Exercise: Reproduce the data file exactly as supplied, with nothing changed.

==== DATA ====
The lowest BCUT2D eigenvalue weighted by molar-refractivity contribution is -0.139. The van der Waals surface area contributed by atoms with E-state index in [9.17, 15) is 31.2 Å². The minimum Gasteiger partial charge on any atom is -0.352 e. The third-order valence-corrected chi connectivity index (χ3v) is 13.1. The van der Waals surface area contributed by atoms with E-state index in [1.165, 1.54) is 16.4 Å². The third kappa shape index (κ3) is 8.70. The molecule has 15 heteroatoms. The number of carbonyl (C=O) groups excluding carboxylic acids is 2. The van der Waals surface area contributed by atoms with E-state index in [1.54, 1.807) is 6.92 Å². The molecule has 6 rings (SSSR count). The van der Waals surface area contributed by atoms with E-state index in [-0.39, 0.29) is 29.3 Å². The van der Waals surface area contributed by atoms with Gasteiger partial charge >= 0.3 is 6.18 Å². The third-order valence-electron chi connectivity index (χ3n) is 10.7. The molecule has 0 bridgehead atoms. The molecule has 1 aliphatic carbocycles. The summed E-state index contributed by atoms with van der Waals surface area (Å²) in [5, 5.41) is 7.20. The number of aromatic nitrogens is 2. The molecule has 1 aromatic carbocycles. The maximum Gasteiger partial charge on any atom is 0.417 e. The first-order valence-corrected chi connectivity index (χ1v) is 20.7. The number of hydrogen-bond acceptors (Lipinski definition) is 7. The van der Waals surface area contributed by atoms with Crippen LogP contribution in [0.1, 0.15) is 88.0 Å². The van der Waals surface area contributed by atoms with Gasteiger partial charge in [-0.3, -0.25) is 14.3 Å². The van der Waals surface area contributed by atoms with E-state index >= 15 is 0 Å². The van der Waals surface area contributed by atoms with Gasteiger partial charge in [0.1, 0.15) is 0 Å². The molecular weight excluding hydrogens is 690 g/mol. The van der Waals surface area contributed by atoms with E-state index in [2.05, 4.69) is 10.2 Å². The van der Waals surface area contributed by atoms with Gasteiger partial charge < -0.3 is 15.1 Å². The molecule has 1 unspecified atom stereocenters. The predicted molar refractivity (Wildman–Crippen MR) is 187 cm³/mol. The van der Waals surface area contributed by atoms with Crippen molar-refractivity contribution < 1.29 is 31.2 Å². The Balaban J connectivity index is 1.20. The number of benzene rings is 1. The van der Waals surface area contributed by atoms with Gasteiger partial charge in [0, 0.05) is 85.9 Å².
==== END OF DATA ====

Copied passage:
The lowest BCUT2D eigenvalue weighted by molar-refractivity contribution is -0.139. The van der Waals surface area contributed by atoms with E-state index in [9.17, 15) is 31.2 Å². The minimum Gasteiger partial charge on any atom is -0.352 e. The third-order valence-corrected chi connectivity index (χ3v) is 13.1. The van der Waals surface area contributed by atoms with E-state index in [1.165, 1.54) is 16.4 Å². The third kappa shape index (κ3) is 8.70. The molecule has 15 heteroatoms. The number of carbonyl (C=O) groups excluding carboxylic acids is 2. The van der Waals surface area contributed by atoms with E-state index in [1.54, 1.807) is 6.92 Å². The molecule has 6 rings (SSSR count). The van der Waals surface area contributed by atoms with E-state index in [-0.39, 0.29) is 29.3 Å². The van der Waals surface area contributed by atoms with Gasteiger partial charge >= 0.3 is 6.18 Å². The third-order valence-electron chi connectivity index (χ3n) is 10.7. The molecule has 0 bridgehead atoms. The molecule has 1 aliphatic carbocycles. The summed E-state index contributed by atoms with van der Waals surface area (Å²) in [5, 5.41) is 7.20. The number of aromatic nitrogens is 2. The molecule has 1 aromatic carbocycles. The maximum Gasteiger partial charge on any atom is 0.417 e. The first-order valence-corrected chi connectivity index (χ1v) is 20.7. The number of hydrogen-bond acceptors (Lipinski definition) is 7. The van der Waals surface area contributed by atoms with Crippen LogP contribution in [0.1, 0.15) is 88.0 Å². The van der Waals surface area contributed by atoms with Gasteiger partial charge in [-0.3, -0.25) is 14.3 Å². The van der Waals surface area contributed by atoms with E-state index >= 15 is 0 Å². The van der Waals surface area contributed by atoms with Gasteiger partial charge in [0.1, 0.15) is 0 Å². The molecular weight excluding hydrogens is 690 g/mol. The van der Waals surface area contributed by atoms with E-state index in [2.05, 4.69) is 10.2 Å². The van der Waals surface area contributed by atoms with Gasteiger partial charge < -0.3 is 15.1 Å². The molecule has 1 unspecified atom stereocenters. The predicted molar refractivity (Wildman–Crippen MR) is 187 cm³/mol. The van der Waals surface area contributed by atoms with Crippen molar-refractivity contribution < 1.29 is 31.2 Å². The Balaban J connectivity index is 1.20. The number of benzene rings is 1. The van der Waals surface area contributed by atoms with Gasteiger partial charge in [0, 0.05) is 85.9 Å².